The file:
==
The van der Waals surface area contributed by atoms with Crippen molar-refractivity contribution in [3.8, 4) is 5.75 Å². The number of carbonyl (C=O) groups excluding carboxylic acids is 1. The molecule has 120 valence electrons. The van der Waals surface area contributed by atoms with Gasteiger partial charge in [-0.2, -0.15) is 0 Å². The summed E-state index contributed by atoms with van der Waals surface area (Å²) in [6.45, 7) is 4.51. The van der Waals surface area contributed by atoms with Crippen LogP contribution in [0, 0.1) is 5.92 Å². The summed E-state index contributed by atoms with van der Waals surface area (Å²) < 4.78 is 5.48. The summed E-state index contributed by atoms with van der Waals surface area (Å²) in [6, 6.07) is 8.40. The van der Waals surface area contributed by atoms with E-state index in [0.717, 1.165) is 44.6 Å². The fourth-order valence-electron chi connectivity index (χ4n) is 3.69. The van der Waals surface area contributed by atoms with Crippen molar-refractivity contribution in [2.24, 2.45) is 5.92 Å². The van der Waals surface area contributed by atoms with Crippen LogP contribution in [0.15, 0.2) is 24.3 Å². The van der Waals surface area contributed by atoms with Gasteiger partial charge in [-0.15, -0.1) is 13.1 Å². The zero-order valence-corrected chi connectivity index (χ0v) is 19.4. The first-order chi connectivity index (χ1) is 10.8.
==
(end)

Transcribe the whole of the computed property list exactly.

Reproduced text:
The van der Waals surface area contributed by atoms with Crippen molar-refractivity contribution in [3.8, 4) is 5.75 Å². The number of carbonyl (C=O) groups excluding carboxylic acids is 1. The molecule has 120 valence electrons. The van der Waals surface area contributed by atoms with Gasteiger partial charge in [-0.2, -0.15) is 0 Å². The summed E-state index contributed by atoms with van der Waals surface area (Å²) in [6.45, 7) is 4.51. The van der Waals surface area contributed by atoms with Crippen LogP contribution in [0, 0.1) is 5.92 Å². The summed E-state index contributed by atoms with van der Waals surface area (Å²) < 4.78 is 5.48. The summed E-state index contributed by atoms with van der Waals surface area (Å²) in [6, 6.07) is 8.40. The van der Waals surface area contributed by atoms with E-state index in [0.717, 1.165) is 44.6 Å². The fourth-order valence-electron chi connectivity index (χ4n) is 3.69. The van der Waals surface area contributed by atoms with Crippen molar-refractivity contribution in [2.24, 2.45) is 5.92 Å². The van der Waals surface area contributed by atoms with Crippen LogP contribution in [0.15, 0.2) is 24.3 Å². The van der Waals surface area contributed by atoms with Gasteiger partial charge in [-0.15, -0.1) is 13.1 Å². The zero-order valence-corrected chi connectivity index (χ0v) is 19.4. The first-order chi connectivity index (χ1) is 10.8.